Public health and transport experts are making a plea for Wellington officials to invest in light rail, instead of more roads and tunnels.

Transport in the region is a hot topic, with Let's Get Wellington Moving currently shortlisting options for change, to go out for public consultation in November.

The group is tasked with finding a new fix for the city's congestion woes, after the controversial Basin Reserve flyover was canned in 2014.

At a public meeting tonight [Mon] residents and experts alike pushed for changes that would include light rail from the CBD to the airport, and more attractive walking routes.


But there was also a clear undercurrent of distrust on whether the favoured green solutions would win out.

One Mt Victoria resident asked Let's Get Wellington Moving director Barry Mein if he could "look me in the eye and guarantee" that NZTA wasn't working to a political agenda that favoured roads.

Mein's answer was brief. "Yes. Yes I can."

Ora Taiao NZ Climate Health spokesperson Dr Russell Tregonning also raised questions about NZTA's trustworthiness.

"NZTA has on its website right now that we'll be getting more tunnels.

"So if it's been pre-ordained, what's happening?"

Mein answered that any mention of tunnels was simply because a new solution hadn't been decided.

He said all options were "back in the pot".

Mein added that he himself saw the need for better public transport options.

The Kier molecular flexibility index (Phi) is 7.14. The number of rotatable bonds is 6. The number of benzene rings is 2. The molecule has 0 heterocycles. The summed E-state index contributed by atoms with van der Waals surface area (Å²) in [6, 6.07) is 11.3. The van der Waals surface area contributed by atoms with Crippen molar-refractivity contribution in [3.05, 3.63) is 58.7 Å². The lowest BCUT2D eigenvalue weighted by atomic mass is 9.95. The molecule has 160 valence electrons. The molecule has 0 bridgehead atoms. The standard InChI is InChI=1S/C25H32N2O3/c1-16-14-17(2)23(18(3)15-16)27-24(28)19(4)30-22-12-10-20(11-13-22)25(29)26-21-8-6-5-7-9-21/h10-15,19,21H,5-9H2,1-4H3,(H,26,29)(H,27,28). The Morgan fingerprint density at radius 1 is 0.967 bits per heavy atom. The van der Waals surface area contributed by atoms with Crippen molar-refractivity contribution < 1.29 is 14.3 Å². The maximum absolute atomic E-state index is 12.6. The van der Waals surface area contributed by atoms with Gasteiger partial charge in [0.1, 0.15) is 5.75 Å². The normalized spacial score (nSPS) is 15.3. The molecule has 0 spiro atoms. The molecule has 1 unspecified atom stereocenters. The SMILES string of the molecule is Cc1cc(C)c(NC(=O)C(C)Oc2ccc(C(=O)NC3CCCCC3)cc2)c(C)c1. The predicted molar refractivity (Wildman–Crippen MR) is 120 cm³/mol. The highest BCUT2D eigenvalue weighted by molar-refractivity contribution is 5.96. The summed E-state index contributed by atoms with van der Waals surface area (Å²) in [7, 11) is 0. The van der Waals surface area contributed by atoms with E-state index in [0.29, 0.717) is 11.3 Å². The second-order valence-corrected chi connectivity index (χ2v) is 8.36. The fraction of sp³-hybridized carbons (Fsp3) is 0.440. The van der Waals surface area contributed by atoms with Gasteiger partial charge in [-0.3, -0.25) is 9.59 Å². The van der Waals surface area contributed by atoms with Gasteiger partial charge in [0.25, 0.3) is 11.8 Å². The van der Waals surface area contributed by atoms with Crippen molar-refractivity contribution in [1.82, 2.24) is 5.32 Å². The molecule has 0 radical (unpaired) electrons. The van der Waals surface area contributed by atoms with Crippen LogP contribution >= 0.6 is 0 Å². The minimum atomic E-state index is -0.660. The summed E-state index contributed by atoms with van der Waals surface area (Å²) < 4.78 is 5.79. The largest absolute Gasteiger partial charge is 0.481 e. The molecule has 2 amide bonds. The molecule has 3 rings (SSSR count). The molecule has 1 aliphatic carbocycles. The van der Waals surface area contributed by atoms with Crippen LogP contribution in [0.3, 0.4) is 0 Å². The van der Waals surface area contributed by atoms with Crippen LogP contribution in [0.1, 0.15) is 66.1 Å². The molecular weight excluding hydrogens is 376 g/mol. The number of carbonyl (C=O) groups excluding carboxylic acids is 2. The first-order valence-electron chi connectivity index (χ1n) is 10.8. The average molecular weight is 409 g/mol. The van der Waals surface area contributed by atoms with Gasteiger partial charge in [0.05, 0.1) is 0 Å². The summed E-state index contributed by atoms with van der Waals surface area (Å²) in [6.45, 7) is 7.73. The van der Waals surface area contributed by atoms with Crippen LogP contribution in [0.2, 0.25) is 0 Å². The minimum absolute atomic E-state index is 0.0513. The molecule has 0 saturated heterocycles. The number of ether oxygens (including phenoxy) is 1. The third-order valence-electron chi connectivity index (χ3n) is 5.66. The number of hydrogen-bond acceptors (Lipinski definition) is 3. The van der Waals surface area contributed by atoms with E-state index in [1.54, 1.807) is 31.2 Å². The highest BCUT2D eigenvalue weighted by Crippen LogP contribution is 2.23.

"We can't simply put more people into cars. We just don't have the space to do that."

Earlier in the evening, Dr Tregonning made a presentation on how light rail could "transform" Wellington.

"It's congestion free, it's climate and pollution friendly, and it's fast.

"If Wellington matches other systems a trip from the CBD to Miramar will take 20 minutes."

Living Streets Aotearoa spokesperson Paula Warren said Wellington needed to make sure it didn't become the next Auckland.

"Roads and carparking in central Auckland are 50% of the land. That's a huge, important resource.

"Your number of crashes, health effects, are all directly proportional to 'vehicle kilometres travelled'.

"If we shift people from being in a vehicle to walking or cycling, that benefits everybody, including those still driving. It makes everybody safer, healthier, and improves congestion.

"A good transport provider won't force anyone to use any particular mode, but will facilitate the different options for those who want them.

Warren said walking should be an obvious option in Wellington, but it could be difficult even for those who lived ten minutes from their work.

She said streets needed to be designed so that you could not only walk where you needed to, but that it would be an enjoyable walk.

"But every time there's an argument, car parks win. NZTA's funding models allow that.

"This is our chance to change that."

The event was organised by Congestion Free Wellington.

Spokesperson Michael Barnett said they were concerned too much of the transport budget was being sunk into roads.

"We are not anti-car but every person who chooses to walk, cycle or take public transport frees up much-needed road space.

"Those paying the highest cost from congestion are small businesses like electricians and plumbers. Stuck in traffic, they lose income.

"If we develop a transport system that provides realistic alternatives to the private car, these vehicle-dependent businesses will be among the biggest beneficiaries."